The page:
Former Lewiston school board member paid for robocalls opposing budget

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LEWISTON — A former Lewiston School Committee member hired a company to make robocalls to voters Monday night urging them to vote against the school budget Tuesday, according to City Clerk Kathy Montejo.

Benjamin Martin (File photo)

The calls were initiated by Benjamin Martin, Montejo said. Martin did not run for re-election last year.

Montejo said Martin called her Monday to ask what he had to legally do to make robocalls. After checking with the state, Montejo said if someone is spending less than $5,000 on a local election, no financial paperwork need be filed.

Federal Communication Commission rules say robocalls must identify the person responsible for the calls, Montejo said.

Reached by email Tuesday, Martin said the $82.9 million budget, representing an 11.7 percent increase, “is just not sustainable to the taxpayers.” And while administrators make high salaries, “teachers continue to foot the bill for supplies in the classroom,” he said.

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School Superintendent Bill Webster said he agrees the increase is not sustainable, “but this is only a one-time jump reflecting both the increase in the funding formula and the cost of the new elementary school previously approved by voters.”

The state is paying the bulk of education expenses in Lewiston, $61.5 million, with taxpayers shelling out $20.1 million. The 11.7 percent increase means a 5.3 percent property tax increase, or an additional $81 a year for a property valued at $150,000.

Martin also complained Tuesday that Webster has shown graphics that Lewiston has among the lowest costs for administration, but administrators are in different parts of the budget, such as special education and English Language Learning.

“The graph is far from the truth,” Martin said.

Webster said administrators are in the budget “in accordance with the requirements of the state.”

“The public can go on the Maine Department of Education website and see the state’s calculations that compare costs across various districts,” he said.

On the required minimum local share to receive state money, Webster said for the first time since the Essential Programs and Services state funding formula was created, the state last year increased its share from 97 percent to 100 percent.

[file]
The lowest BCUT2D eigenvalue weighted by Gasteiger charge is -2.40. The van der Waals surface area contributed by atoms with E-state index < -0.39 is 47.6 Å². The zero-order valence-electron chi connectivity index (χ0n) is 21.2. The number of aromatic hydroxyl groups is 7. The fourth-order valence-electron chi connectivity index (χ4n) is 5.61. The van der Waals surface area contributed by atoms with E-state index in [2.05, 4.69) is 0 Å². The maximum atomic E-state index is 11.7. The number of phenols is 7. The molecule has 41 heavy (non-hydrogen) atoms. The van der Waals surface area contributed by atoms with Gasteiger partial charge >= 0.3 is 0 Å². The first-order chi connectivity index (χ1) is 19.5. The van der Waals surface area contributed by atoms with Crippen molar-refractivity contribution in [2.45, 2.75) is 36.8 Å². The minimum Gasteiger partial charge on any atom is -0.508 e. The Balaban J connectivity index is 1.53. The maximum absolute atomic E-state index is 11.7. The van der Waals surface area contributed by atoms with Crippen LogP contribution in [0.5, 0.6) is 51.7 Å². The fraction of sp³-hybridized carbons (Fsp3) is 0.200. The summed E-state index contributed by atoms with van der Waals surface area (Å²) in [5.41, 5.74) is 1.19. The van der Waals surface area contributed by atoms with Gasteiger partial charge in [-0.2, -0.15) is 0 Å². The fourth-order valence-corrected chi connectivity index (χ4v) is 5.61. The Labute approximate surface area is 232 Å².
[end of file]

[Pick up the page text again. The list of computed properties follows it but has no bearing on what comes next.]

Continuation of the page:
“Lewiston allocates more to classroom instruction than almost any other school district in Maine,” Webster said.

Martin declined to share how much the robocalls cost, or how many households received the calls.

Voters mixed

Bruce Damon said the robocall he received urged him to reject the budget because school administrator pay is too high.

“I didn’t agree with that robocall last night,” said Damon, who said he voted for the budget. “We got it at the house last night. I was really surprised who was behind it.”

Administrator pay is not the issue, Damon said.

“The budget increase has to do with more staff and that we’re trying to meet the minimum we have to spend to get the state reimbursement,” he said. “People don’t understand it, but you don’t have to talk to many people to figure it out.”

Damon, a local businessman, served on the new school building committee and taught night school for years.

“The thing we’re suffering from the most from now is an uneducated next generation who can’t learn, were never taught to learn or won’t,” Damon said. “I don’t know how we break that cycle other than trying to ensure it’s the best (education) we can give them.”

Other voters at the polls Tuesday said they rejected the budget.

“I voted no,” Judy Baird said. “I think it’s too high.”

Joyce Caron also voted no, saying, “It’s too high.”

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Text of robocalls that were made Monday night. The robocalls were initiated by Benjamin Martin:

“Do you agree with raising our taxes to pay for an irresponsible 12 percent increased in the school budget? Hi neighbors, I’m Janet Beaudoin, mother of two. I’m calling tonight to urge you to vote no on tomorrow’s budget validation at Longley Elementary.

“A responsible budget should focus on classroom sizes and teachers, not six-figure salaries for administrators.

“Wrong priorities. Too high. Vote no.”

“Paid for by resident, parent and taxpayer Ben Martin.”

Source: Martin sent the text to the Sun Journal at the newspaper’s request

 

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